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World leaders urge Republicans to aid Ukraine, but they eye Trump - Reuters

World leaders urge Republicans to aid Ukraine, but they eye Trump - Reuters Photo: US presidential candidate Donald Trump (getty images)

An unprecedented number of foreign officials have visited Washington in recent months, appealing to Republicans in Congress to approve increased military aid to Ukraine. But they are listening to a very different voice - that of former president and current Republican presidential candidate Donald Trump, reports Reuters.

Japanese Prime Minister Fumio Kishida, in his address to Congress on Thursday, urged American lawmakers to overcome "self-doubt" about the country's role on the world stage, warning that Ukraine's hopes "would collapse" without US support.

The agency also mentions visits to the US with similar messages from Italian Prime Minister Giorgia Meloni, German Chancellor Olaf Scholz, and UK Foreign Minister David Cameron.

Reuters notes the unusualness of these visits - foreign leaders typically avoid appearing to influence US lawmakers. But analysts say this unusualness reflects deep concerns, especially in Europe, about how long Ukraine can hold out without significant new assistance from Washington.

"Europe is feeling very nervous about the United States and our commitment to NATO, Ukraine and Europe in general," said Elizabeth Hoffman, director of Congress and government affairs at the Center for Strategic and International Studies.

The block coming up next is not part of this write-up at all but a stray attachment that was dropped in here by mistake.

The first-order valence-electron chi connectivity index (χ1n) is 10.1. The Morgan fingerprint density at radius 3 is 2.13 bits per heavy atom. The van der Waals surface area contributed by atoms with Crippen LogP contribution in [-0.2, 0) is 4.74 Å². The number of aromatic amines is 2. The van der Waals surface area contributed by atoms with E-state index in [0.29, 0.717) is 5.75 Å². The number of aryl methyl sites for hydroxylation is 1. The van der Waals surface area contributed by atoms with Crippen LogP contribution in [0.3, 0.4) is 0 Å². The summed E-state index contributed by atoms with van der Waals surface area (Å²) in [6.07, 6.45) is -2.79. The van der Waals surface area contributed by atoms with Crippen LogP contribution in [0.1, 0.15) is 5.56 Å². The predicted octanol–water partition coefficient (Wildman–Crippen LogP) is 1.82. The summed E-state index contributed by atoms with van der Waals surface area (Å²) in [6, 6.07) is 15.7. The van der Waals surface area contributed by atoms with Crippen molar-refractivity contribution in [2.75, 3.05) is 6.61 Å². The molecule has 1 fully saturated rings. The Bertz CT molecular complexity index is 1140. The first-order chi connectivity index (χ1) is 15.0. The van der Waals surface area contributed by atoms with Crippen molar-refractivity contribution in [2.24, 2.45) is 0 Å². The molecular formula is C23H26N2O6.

Trump was scheduled to meet with House Speaker Mike Johnson on Friday, April 12, fueling speculation about whether he would approve a vote on President Joe Biden's request for emergency aid to Ukraine next week.

Republican representative Marjorie Taylor Greene, a loyal ally of Trump and opponent of aid to Ukraine, is confident that Trump and Johnson will discuss the relevant bill but did not express her opinion. "I think that President Trump can present his views, and I don't speak for the president," she said.

US assistance to Ukraine and Trump's position

For several months now, the US has practically ceased providing military aid to Ukraine. The reason is that Congress has not passed a bill with the appropriate funding.

In February, the US Senate approved a document proposing to allocate about $60 billion in aid to Ukraine. But it got "stuck" in the House of Representatives.

House Speaker Mike Johnson refuses to bring the initiative to a vote. He proposes to amend certain provisions of the bill, including assistance in the form of loans.

Recently, Politico reported that the administration of US President Joe Biden is negotiating with Johnson to advance the bill with funds for Ukraine.

In late February, President Volodymyr Zelenskyy said that without the assistance of the United States, Ukraine would lose many people on the front lines. Moreover, the Armed Forces will not be able to achieve new successes on the battlefield and will be forced to retreat.

He recently reiterated that Ukraine will have to retreat step by step if the United States does not restore military aid.

Meanwhile, as journalists from The Washington Post learned, Trump's plan to end the war involves pressuring Kyiv to make concessions to Moscow, including territorial ones.